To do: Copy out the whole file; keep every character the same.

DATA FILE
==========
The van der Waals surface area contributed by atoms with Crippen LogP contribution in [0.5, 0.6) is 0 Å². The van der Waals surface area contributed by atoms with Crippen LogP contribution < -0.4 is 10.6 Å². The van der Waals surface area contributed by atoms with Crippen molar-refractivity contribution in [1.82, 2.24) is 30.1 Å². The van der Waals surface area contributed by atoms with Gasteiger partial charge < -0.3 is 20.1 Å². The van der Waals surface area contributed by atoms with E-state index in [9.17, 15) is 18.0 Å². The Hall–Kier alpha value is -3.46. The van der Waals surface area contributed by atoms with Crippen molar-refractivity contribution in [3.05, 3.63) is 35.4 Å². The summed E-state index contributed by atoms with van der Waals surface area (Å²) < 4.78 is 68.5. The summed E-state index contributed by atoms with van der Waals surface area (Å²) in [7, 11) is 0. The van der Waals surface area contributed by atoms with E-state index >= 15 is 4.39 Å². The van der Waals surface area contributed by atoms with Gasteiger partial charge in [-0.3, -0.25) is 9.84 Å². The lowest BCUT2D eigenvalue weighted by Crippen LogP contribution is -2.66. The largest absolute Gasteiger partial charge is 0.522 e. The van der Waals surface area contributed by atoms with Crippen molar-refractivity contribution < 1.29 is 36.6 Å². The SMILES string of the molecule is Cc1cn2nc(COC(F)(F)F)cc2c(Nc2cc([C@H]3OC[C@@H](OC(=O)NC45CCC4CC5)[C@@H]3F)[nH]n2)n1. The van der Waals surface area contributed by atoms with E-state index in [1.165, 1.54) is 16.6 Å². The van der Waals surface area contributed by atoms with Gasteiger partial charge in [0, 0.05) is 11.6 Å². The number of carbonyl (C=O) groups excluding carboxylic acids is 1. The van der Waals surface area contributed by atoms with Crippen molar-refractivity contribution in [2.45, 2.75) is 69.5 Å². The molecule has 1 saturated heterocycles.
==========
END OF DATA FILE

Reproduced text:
The van der Waals surface area contributed by atoms with Crippen LogP contribution in [0.5, 0.6) is 0 Å². The van der Waals surface area contributed by atoms with Crippen LogP contribution < -0.4 is 10.6 Å². The van der Waals surface area contributed by atoms with Crippen molar-refractivity contribution in [1.82, 2.24) is 30.1 Å². The van der Waals surface area contributed by atoms with Gasteiger partial charge < -0.3 is 20.1 Å². The van der Waals surface area contributed by atoms with E-state index in [9.17, 15) is 18.0 Å². The Hall–Kier alpha value is -3.46. The van der Waals surface area contributed by atoms with Crippen molar-refractivity contribution in [3.05, 3.63) is 35.4 Å². The summed E-state index contributed by atoms with van der Waals surface area (Å²) < 4.78 is 68.5. The summed E-state index contributed by atoms with van der Waals surface area (Å²) in [7, 11) is 0. The van der Waals surface area contributed by atoms with E-state index >= 15 is 4.39 Å². The van der Waals surface area contributed by atoms with Gasteiger partial charge in [-0.3, -0.25) is 9.84 Å². The lowest BCUT2D eigenvalue weighted by Crippen LogP contribution is -2.66. The largest absolute Gasteiger partial charge is 0.522 e. The van der Waals surface area contributed by atoms with Crippen molar-refractivity contribution < 1.29 is 36.6 Å². The SMILES string of the molecule is Cc1cn2nc(COC(F)(F)F)cc2c(Nc2cc([C@H]3OC[C@@H](OC(=O)NC45CCC4CC5)[C@@H]3F)[nH]n2)n1. The van der Waals surface area contributed by atoms with E-state index in [1.165, 1.54) is 16.6 Å². The van der Waals surface area contributed by atoms with Gasteiger partial charge in [0, 0.05) is 11.6 Å². The number of carbonyl (C=O) groups excluding carboxylic acids is 1. The van der Waals surface area contributed by atoms with Crippen molar-refractivity contribution in [2.45, 2.75) is 69.5 Å². The molecule has 1 saturated heterocycles.